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Chicken Little Is Alive and Well


Last updated 7/28/2011 at Noon

The last few weeks, we’ve been bombarded with dire threats that the sky will fall if we don’t raise the debt ceiling. The president’s Treasury Secretary, Timothy Geithner claims a financial crisis more severe than the one from which we are now recovering will occur if the ceiling isn’t raised.

The president also insists that eighty percent of the American public wants the ceiling raised. If it isn’t raised, Armageddon is upon us.

He says, if we don’t, perhaps no social security checks, mortgage rates will rise, housing sales will plunge, panic on the world market, destruction of the value of the dollar, and no more kid meals at McDonalds.


Now, I’m not the brightest bulb on the tree, but there’s enough incandescence remaining to realize I’ve just been subjected to a prime example of Chicago politics, 2011 style.

Bully and frighten the people with unverifiable consequences that threaten that which they hold most dear.

Armageddon? Not quite. Despicable politics? You bet!

Did you know that in December, 1973; March, 1979; November, 1983; December, 1985; August, 1987; November, 1995; December, 1995; January, 1996; and September, 2007 that debt ceilings were not raised by the deadline, and the sky didn’t fall? Yep, there was no default.

How can the president and his staff claim such when the 14th amendment to the constitution explicitly says debt payments must be made before any other spending?

If I’m not mistaken, the president is a constitutional lawyer, so he has to be aware of that law.

In late ‘95 and early ‘96, during a government shutdown, President Clinton used incoming revenues to pay interest on the debt to ward off default.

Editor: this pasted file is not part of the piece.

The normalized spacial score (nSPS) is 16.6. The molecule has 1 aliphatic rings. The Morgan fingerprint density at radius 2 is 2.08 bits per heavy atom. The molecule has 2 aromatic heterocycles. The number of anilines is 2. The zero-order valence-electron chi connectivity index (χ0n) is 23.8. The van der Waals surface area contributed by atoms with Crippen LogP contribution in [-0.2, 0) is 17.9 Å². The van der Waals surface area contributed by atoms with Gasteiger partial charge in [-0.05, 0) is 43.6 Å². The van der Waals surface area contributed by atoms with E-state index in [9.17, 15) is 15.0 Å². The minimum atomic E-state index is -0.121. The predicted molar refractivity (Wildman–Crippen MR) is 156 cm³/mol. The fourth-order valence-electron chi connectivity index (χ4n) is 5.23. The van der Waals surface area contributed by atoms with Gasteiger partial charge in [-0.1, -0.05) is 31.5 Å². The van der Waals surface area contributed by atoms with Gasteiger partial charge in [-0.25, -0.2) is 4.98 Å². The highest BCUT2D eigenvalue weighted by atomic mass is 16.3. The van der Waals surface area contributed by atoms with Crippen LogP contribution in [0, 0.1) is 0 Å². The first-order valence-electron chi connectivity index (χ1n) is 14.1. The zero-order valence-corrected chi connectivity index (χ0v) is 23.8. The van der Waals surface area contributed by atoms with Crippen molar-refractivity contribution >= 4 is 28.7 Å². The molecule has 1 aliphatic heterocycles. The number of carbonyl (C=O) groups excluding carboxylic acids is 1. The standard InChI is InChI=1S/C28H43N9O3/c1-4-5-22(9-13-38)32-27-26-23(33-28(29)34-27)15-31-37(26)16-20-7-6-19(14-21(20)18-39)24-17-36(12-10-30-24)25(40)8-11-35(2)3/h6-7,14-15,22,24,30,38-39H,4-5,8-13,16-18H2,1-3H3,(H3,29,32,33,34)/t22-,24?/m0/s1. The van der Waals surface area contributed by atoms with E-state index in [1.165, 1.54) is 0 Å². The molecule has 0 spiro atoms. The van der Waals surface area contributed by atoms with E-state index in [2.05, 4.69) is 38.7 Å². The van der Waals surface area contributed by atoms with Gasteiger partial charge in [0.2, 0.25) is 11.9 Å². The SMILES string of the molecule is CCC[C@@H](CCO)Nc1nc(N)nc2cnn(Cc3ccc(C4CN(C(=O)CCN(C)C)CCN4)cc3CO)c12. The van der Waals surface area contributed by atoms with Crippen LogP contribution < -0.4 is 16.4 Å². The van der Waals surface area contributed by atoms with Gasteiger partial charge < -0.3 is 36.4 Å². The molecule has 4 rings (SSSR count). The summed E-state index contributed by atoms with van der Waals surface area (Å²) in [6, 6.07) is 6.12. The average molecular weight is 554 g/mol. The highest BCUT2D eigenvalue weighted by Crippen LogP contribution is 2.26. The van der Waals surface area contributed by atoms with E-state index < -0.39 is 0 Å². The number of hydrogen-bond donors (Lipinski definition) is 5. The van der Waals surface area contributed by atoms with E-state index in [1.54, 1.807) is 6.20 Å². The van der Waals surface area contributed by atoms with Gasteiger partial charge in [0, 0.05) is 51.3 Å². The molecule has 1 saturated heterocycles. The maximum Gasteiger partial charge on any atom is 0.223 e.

Many of us who haven’t the good fortune to be born with a silver spoon have been forced at one time or another to pay interest on a bill. You might not have thought of it as interest on your loan, but simply as a gesture to your creditor of you intention to maintain your credit.

That’s all the whiz kids in Washington have to do, pay the interest, a mere 20 billion a month.

Let’s talk more about the social security checks. He said he didn’t know if there would be enough money to pay them. He is either prevaricating or ignorant, and no way could you convince me he is ignorant. If he is the “professional politician” he claims, he knows very well over two hundred billion a month flows into the government coffers.

That is enough to cover all social security, Medicare, Medicaid, children’s health insurance, defense, federal law enforcement and immigration, all veterans’ benefits and interest on the debt, according to John Lott, economist and author of “More Guns, Less Crime” from University of Chicago Press, 2010.

The present administration claims mortgage interest will rise if the debt ceiling isn’t raised. That doesn’t make sense. If there is less money available, there will be less spending. Lending institutions would be foolish to raise rates, making those reluctant to spend even more disinclined.

I find it hard to believe in policies that have yet to cut the deficit, lower unemployment, or create 200,000 jobs a month.

Now, what about the dollar losing value?

Look at it this way. If the government doesn’t borrow more money, it won’t need the taxes to pay additional debt. If it doesn’t need the taxes, rates could drop eventually, and lower taxes would make the United States more attractive for businesses from other countries.

Pie in the sky? No more than the misrepresentations designed to frighten those on social security and other entitlements.

Oh, yeah, he mentioned that eighty percent of the public supported raising the debt limit, yet CBS News and New York Times poll showed Americans against raising it by 69-24 percent.

Our president dismissed the poll with the condescending response that American citizens do not have the comprehension of the debt ceiling like “professional politicians.”

You know what the definition of “professional politicians” is, don’t you? Professional crooks.

You and I have to share some of the blame for this mess. After all, we, the citizens who voted and the citizens who did not vote, are the ones who put those guys up there.

The hubbub reminds me of the spoiled kid whose parents finally got tough and refused to give in. The kid falls down on the floor, kicks his heels, bangs his head, and says he hates you.

Sound familiar?

The sky is still there, and it will be there long after you and I are gone from here.


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